The upwind side of terrain, where wind scouring occurs.

Credit: Crested Butte Avalanche Center

Windward aspects and windward terrain features are those that are oriented upwind, facing into the blowing wind. Windward terrain typically has more bare ground exposed or holds shallower snow depths because it is subject to more wind erosion. Staying on the windward side of a terrain feature is a reliable way to avoid fresh wind slabs, although windward terrain can be prone to weak layer formation due to a seasonally shallower snowpack.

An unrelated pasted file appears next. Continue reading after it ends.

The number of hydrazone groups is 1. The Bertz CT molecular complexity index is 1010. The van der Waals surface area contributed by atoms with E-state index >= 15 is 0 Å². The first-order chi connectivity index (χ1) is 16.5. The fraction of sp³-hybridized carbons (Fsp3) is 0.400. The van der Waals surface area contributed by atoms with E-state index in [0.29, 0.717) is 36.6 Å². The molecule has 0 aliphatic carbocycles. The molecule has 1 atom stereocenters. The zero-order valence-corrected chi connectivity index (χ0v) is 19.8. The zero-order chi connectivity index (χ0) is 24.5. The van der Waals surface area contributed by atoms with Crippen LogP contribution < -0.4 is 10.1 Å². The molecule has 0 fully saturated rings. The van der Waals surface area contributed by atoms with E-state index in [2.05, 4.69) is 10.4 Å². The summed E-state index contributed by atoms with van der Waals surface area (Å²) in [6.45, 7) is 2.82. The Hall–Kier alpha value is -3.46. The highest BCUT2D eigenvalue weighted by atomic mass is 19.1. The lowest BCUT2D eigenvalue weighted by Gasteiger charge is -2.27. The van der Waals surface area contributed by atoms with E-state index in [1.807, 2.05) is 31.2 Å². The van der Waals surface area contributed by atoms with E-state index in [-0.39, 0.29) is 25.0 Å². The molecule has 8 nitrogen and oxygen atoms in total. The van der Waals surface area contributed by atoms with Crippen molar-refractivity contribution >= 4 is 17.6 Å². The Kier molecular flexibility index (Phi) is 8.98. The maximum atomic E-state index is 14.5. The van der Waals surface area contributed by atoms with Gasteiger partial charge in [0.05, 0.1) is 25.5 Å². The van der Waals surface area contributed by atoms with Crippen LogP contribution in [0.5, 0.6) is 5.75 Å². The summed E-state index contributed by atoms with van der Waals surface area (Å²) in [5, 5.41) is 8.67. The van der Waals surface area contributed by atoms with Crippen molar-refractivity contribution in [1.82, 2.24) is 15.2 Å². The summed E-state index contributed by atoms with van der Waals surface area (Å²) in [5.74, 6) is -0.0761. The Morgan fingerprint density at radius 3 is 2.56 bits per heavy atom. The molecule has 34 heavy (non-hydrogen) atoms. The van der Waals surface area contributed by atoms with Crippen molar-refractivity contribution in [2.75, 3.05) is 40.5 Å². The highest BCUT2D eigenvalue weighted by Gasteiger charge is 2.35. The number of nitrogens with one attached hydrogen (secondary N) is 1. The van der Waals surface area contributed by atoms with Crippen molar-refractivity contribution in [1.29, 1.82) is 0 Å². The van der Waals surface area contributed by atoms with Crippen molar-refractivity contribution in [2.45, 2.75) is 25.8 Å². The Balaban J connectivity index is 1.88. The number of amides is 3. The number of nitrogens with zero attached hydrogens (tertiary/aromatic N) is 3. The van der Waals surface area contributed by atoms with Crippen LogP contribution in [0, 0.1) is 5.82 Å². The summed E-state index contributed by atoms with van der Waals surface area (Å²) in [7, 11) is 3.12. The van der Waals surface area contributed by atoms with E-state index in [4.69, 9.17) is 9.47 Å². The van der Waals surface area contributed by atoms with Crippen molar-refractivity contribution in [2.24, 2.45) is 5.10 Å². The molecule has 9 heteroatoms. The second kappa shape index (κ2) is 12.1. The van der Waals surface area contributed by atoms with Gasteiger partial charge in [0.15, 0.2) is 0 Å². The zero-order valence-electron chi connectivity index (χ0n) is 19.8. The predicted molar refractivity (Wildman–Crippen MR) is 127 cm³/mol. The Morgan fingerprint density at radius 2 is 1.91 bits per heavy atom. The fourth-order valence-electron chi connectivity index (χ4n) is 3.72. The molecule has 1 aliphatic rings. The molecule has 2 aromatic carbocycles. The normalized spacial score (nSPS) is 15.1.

Windward terrain faces into the wind and holds a shallower snowpack or may be scoured to bare ground.  Credit: Gallatin National Forest Avalanche Center

Cornices form from winds eroding snow off of windward slopes and transporting it onto leeward slopes. Credit: Flathead Avalanche Center

Rippled erosional textures, called sastrugi, are characteristic of windward terrain. Credit: Sawtooth Avalanche Center